San Antonio Demand Treatment! is a countywide effort of 35 diverse organizations. Over the next two years, this initiative will increase the number of people assessed for alcohol and drug problems in hospitals and primary health care settings, thereby driving up the demand for treatment.

"We want the people of San Antonio to know what they can do if they or someone they know needs help with an alcohol or drug problem," says the program director, Michelle Shenberger of the Health Science Center, lead agency on the project. Project strategies include publishing an addiction impact report to define the cost of addiction to Bexar County in terms of health care, criminal justice and diminished workplace productivity. The partnership also will develop a bilingual public awareness campaign to combat the stigma surrounding addiction. "Addiction is a disease, not a disgrace," Shenberger says.

Demand Treatment! is organized by Join Together, a national resource for communities fighting substance abuse and gun violence, through a grant from the Robert Wood Johnson Foundation. The project will be coordinated by the Southwest Texas Addiction Research & Technology (START) Center at the Health Science Center.


Demand Treatment!
San Antonio City Partners

• Alamo Area Association for the Prevention and Treatment of Addiction (AAAPTA) -- a collaboration of 12 treatment providers funded by the Texas Commission on Alcohol and Drug Abuse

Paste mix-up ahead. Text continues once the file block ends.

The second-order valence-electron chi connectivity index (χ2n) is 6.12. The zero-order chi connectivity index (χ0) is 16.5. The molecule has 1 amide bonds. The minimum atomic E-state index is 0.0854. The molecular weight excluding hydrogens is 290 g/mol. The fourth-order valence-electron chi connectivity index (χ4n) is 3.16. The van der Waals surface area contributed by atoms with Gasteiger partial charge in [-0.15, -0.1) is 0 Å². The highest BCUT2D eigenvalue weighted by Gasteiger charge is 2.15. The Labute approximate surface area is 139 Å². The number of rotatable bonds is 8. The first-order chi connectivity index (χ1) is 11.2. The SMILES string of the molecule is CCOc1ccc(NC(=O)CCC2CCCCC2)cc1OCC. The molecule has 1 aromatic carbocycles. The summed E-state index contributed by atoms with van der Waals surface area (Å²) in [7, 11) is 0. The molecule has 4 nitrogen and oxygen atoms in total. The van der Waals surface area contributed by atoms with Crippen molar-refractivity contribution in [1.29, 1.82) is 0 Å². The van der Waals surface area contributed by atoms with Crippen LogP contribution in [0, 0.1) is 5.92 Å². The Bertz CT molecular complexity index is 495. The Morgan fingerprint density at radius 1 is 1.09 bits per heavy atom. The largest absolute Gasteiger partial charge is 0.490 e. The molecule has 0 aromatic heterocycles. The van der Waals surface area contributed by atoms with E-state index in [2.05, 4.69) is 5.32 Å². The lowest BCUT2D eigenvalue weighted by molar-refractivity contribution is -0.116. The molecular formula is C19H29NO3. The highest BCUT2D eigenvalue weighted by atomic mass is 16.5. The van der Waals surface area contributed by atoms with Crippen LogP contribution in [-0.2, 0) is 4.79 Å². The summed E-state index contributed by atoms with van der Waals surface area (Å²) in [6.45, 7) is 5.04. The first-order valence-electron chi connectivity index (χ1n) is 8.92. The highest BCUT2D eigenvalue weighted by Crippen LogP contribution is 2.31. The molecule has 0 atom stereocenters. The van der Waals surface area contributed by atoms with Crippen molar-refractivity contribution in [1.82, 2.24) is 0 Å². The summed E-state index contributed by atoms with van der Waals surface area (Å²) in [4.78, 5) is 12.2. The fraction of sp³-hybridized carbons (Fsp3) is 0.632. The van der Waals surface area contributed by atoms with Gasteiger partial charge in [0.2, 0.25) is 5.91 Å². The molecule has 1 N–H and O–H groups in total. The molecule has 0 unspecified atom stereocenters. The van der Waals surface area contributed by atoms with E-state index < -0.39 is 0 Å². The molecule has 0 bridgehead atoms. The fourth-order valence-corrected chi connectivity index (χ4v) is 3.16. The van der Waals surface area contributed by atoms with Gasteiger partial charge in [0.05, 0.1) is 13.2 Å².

• Alcoholic Rehabilitation Center of Bexar County

• Alpha Home

• Center for Health Care Services

• City of San Antonio Community Initiatives

• Community First Health Plans

• Employee Assistance Professional Association of Central Texas

• Family Service Association Employee Assistance Program

• The Hispanic Broadcasting Corporation

• KBBT 89.5 FM "The Beat"

• KCOR 1350 AM La Primera

• KROM 92.9 FM Estero Latino

• KXTN 107 FM Tejano

• KCCY "Y100" FM Country

• KENS Radio AM 1160

• KKYX 680 AM Classic Country

• KONO 101 FM Good Time Oldies

• KRRT Fox 29 & WB 35 Television

• KXXM-FM MIX 96.1

• Methodist Health Care Mental Health Services Marketing

• Methodist Health Care Ministries of South Texas

• Mission Vista Behavioral Health System

• Palmer Drug Abuse San Antonio

• San Antonio Council on Alcohol and Drug Abuse

• San Antonio Fighting Back of United Way

• San Antonio Metropolitan Health District

• San Antonio Police Department

• Southwest Texas Addiction Research & Technology (START) Center at the UTHSC (Lead agency)

• The Patrician Movement

• Time Warner Cable Advertising Sales of San Antonio

• The San Antonio Current

• United Way of San Antonio and Bexar County

• University Health System - Correctional Health Care Services

• University Health System - Psychiatric Services


NIAAA provides facts about alcohol disorders and alcohol problems

What is alcohol dependence (alcoholism)?